Scott Hewitt Highlights Progress in the Shift to Value-Based Contracting

Not only are there more dollars being place in value-based contracts, but the healthcare community is starting to see the benefits of these programs, explained Scott Hewitt, vice president, payment strategy and innovation, UnitedHealthcare.

Not only are there more dollars being place in value-based contracts, but the healthcare community is starting to see the benefits of these programs, explained Scott Hewitt, vice president, payment strategy and innovation, UnitedHealthcare.

Transcript

What has been physician interest in participating in value-based contracts? Are you seeing some skepticism disappear?

One of the things that we’ve been doing, as I’m sure most payers are, is tracking what is our evolution in terms of moving to value-based contracting. In 2012, when United Healthcare first started tracking this information, we had roughly $12 billion in spend tied to value-based contracts. Now 5 years later, 6 years later, we have almost $70 billion tied to value-based contracts and not only do we have more dollars tied to value-based contracts, we’re seeing the evolution move form a preponderance of performance-based contracts—so metrics-specific programs—to more programs that are more focused on bundled payments and population health.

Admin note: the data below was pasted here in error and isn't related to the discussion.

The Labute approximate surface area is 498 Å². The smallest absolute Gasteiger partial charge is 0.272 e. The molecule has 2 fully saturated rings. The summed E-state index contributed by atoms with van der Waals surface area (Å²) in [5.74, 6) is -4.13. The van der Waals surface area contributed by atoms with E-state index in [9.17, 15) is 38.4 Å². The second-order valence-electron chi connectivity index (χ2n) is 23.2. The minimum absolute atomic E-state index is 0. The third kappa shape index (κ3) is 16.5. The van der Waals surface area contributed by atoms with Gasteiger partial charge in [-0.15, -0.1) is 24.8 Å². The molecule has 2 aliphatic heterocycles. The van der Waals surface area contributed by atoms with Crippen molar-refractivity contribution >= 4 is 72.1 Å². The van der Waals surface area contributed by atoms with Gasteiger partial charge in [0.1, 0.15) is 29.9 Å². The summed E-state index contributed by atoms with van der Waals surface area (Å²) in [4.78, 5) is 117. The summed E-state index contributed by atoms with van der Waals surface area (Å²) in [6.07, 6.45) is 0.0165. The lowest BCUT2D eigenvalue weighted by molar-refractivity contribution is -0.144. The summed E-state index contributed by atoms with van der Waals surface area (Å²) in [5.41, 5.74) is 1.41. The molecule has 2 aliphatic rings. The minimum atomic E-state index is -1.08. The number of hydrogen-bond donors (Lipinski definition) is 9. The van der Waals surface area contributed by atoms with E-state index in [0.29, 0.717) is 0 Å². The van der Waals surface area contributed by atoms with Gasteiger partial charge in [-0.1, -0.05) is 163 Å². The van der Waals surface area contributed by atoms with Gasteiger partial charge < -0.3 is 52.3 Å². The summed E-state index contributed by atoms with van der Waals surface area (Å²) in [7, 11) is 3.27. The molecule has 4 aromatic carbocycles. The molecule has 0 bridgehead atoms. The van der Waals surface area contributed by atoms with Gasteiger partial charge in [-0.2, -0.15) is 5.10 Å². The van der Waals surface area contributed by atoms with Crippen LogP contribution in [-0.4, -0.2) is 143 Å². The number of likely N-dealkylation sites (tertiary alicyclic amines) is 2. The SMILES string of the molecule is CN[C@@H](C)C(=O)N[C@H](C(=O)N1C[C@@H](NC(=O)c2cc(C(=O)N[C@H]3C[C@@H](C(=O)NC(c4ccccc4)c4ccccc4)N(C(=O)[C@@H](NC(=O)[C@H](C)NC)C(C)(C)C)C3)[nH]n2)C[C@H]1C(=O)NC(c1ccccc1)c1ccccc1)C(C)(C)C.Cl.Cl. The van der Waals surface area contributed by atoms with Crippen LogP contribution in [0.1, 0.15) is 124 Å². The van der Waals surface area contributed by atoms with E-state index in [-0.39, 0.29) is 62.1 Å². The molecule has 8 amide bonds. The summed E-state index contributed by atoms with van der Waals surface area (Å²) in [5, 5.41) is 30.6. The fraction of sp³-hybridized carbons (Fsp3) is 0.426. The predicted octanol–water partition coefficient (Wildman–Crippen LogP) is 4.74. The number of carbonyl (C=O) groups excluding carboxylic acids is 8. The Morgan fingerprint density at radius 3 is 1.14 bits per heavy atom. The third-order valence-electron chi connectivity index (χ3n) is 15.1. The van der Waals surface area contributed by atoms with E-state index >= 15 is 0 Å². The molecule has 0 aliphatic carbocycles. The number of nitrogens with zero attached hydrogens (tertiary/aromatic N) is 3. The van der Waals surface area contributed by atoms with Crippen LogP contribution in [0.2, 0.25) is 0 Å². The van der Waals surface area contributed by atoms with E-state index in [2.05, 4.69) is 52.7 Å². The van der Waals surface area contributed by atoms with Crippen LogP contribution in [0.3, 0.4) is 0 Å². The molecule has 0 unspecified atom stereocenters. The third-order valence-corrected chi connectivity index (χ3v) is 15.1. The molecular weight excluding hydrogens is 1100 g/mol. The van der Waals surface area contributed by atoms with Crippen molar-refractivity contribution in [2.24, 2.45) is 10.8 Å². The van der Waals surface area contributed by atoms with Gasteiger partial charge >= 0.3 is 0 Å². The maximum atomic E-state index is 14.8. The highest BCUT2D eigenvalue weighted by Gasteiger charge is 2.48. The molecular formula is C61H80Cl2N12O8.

So, I think that the provider community, the entire healthcare landscape, is changing to the point where we are seeing the benefits of these programs. Certainly, with the actions that CMS is taking, actions that UnitedHealthcare is taking, actions that employers and states are asking of UnitedHealthcare to undertake. This is the direction that people want to move, and it’s the direction that people should be moving. I mean there’s no other industry where we simply increase reimbursement to somebody—you and I as employees don’t just automatically get a rate increase or our salaries don’t go up on an annual if we’re not performing at a higher level, right, as an example.

We need to bring in more components where we look at the cost and quality of healthcare and how is it being delivery, how is it being received by the members? Is it making a difference? So, I understand the question in terms of providers saying, “I’ve got all these different programs, all these different metrics that I’m being asked to look at. Is it actually resulting in a benefit for the consumer?” And I would think—I know—that the data at UnitedHealthcare shows that it is.